Published on October 1st, 2013 | by Rachel Budke3
Dachau Concentration Camp
On Sunday during my trip to Munich, I visited Dachau concentration camp. Before I went, I had this idea in my head that visiting Dachau help me understand that the Holocaust. I have learned about the Holocaust for many years in school, and I even took a college course on the Holocaust during my sophomore year. After visiting Dachau, I finally understood the fact that no one will ever be able to understand. I still even find it hard to believe that I physically saw where such horrible things happened. I want to share with you a little bit about Dachau and what I saw on that Sunday. I know that it is a very emotional subject to discuss on the internet, but I want to share it for anyone who will not be able to visit Dachau, or other concentration camps, themselves.
Dachau was the very first concentration camp that existed. It was open from March 22, 1933-April 29, 1945. During that time, 41,500 prisoners were murdered. Below is a map of the camp, which I found on the Dachau Concentration Camp Memorial website.
To enter Dachau, you walk through a gate that says “Arbeit macht frei” which means “Work will set you free”. It is marked as #2 on the map above. The gate is attached to the Jourhaus, which was the main office of the camp SS personnel. When you first walk in, there is a large open space that was the roll-call area. It is marked as #4 on the map. Prisoners had to assemble here every morning and evening to be counted. If the number of prisoners at role call did not match the number of prisoners documented, they would be punished. During roll call, prisoners would have to stand motionless at attention for up to an hour. Many weak and sick prisoners collapsed and died during roll call.
When I first walked into the camp, I went to the permanent exhibition museum. It is located on your left when you first walk in, and is marked as A-G on the map. This is where prisoners first arrived and had their belongings taken away from them. This was also where new prisoners had their heads shaved and were disinfected. Those already imprisoned took their showers here. Today, this building is full of information and videos about the history of the Holocaust and Dachau. It also houses artifacts the once belonged to prisoners.
Across from the roll call area are two reconstructed barracks, they can be found as #7 on the map. There were two rows of barracks, giving a total of 34 barracks. Today, all but the 2 of the barracks are reconstructed as only foundations. In 1945, almost 1,000 prisoners lived in each barrack. In between the rows was the camp road. This was where prisoners could meet with friends in their few free hours each day. The “spirit of the camp road” was the symbol of solidarity amongst the prisoners.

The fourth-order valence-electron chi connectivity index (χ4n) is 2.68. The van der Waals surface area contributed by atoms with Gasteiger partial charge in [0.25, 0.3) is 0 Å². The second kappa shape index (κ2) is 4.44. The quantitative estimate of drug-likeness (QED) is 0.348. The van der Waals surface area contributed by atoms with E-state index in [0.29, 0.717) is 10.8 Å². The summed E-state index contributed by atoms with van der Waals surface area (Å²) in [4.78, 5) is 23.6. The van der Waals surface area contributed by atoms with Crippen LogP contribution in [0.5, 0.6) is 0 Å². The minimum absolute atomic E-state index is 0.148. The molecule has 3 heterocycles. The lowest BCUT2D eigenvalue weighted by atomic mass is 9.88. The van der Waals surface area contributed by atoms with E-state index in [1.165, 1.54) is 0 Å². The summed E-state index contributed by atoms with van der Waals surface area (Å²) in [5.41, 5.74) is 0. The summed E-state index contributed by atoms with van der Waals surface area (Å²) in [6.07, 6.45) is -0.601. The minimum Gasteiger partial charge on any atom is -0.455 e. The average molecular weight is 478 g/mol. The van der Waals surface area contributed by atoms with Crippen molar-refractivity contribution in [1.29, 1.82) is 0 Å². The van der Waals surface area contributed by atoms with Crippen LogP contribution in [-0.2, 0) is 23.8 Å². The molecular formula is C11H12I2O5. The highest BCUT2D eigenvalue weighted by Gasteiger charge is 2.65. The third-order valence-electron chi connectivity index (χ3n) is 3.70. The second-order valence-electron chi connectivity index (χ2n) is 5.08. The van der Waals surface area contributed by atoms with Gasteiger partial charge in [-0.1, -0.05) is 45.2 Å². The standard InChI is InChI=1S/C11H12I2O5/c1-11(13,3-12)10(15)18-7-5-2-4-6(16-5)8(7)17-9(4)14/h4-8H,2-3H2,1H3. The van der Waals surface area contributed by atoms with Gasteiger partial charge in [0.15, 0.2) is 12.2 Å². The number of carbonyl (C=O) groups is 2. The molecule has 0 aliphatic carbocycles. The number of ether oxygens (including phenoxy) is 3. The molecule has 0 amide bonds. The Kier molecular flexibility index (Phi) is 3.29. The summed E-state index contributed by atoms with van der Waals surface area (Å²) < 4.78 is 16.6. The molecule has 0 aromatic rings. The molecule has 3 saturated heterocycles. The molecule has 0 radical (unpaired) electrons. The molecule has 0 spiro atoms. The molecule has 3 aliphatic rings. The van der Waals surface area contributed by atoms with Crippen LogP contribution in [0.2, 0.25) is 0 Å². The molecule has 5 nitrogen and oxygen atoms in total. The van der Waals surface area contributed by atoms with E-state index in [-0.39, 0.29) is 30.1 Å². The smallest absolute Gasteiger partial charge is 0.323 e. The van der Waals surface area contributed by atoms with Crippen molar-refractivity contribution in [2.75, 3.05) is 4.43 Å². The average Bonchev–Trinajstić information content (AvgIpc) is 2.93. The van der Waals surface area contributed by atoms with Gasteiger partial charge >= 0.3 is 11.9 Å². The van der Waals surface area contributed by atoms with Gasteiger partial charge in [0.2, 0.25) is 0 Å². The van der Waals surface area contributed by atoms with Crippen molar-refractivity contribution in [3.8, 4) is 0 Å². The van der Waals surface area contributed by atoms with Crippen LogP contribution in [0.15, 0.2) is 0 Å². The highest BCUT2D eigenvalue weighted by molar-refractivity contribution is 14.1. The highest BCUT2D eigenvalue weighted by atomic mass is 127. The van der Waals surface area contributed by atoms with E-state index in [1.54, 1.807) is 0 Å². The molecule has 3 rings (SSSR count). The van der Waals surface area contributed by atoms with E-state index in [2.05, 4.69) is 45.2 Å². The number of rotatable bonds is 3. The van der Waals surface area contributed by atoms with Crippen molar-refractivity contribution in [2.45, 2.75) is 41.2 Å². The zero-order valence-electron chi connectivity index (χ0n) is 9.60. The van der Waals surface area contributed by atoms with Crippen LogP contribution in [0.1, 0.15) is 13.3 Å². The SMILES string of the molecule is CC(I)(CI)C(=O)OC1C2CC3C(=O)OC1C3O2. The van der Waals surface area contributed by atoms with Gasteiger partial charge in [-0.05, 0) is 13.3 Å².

At the end of the camp road, there are different religious memorials that were built after the liberation of the camp. The memorials are listed as #11-15 on the map. These memorials include: The Mortal Agony of Christ Chapel, Carmelite Convent, Protestant Church of Reconciliation, the Jewish Memorial, and the Russian-Orthodox Chapel. While the camp was in operation, this area housed the disinfection barracks, hutches for rabbit breeding, and the camp nursery.
To the left of these memorials is the crematorium area. In order to get to the crematorium area, you have to pass a perimeter fence. This fence was designed to make escape impossible. Guards kept watch over the camp from seven different watchtowers. The instant a prisoner enter the prohibited zone, he was fired upon. The perimeter fence included: an electric wire fence, barbed-wire obstacle, and a ditch. Just past the perimeter fence is the crematorium area. The first crematorium was built in 1940. There was a second larger crematorium built in 1942 and 1943. The second crematorium also contains gas chambers.
Near the crematorium area, there is a cemetery and place of remembrance.
“… in spite of everything, I still believe that people are really good at heart. I simply can’t build up my hopes on a foundation consisting of confusion, misery, and death. I see the world gradually being turned into a wilderness, I hear the ever approaching thunder, which will destroy us too, I can feel the sufferings of millions and yet, if I look up into the heavens, I think that it will all come right, that this cruelty too will end, and that peace and tranquility will return again.”
– Anne Frank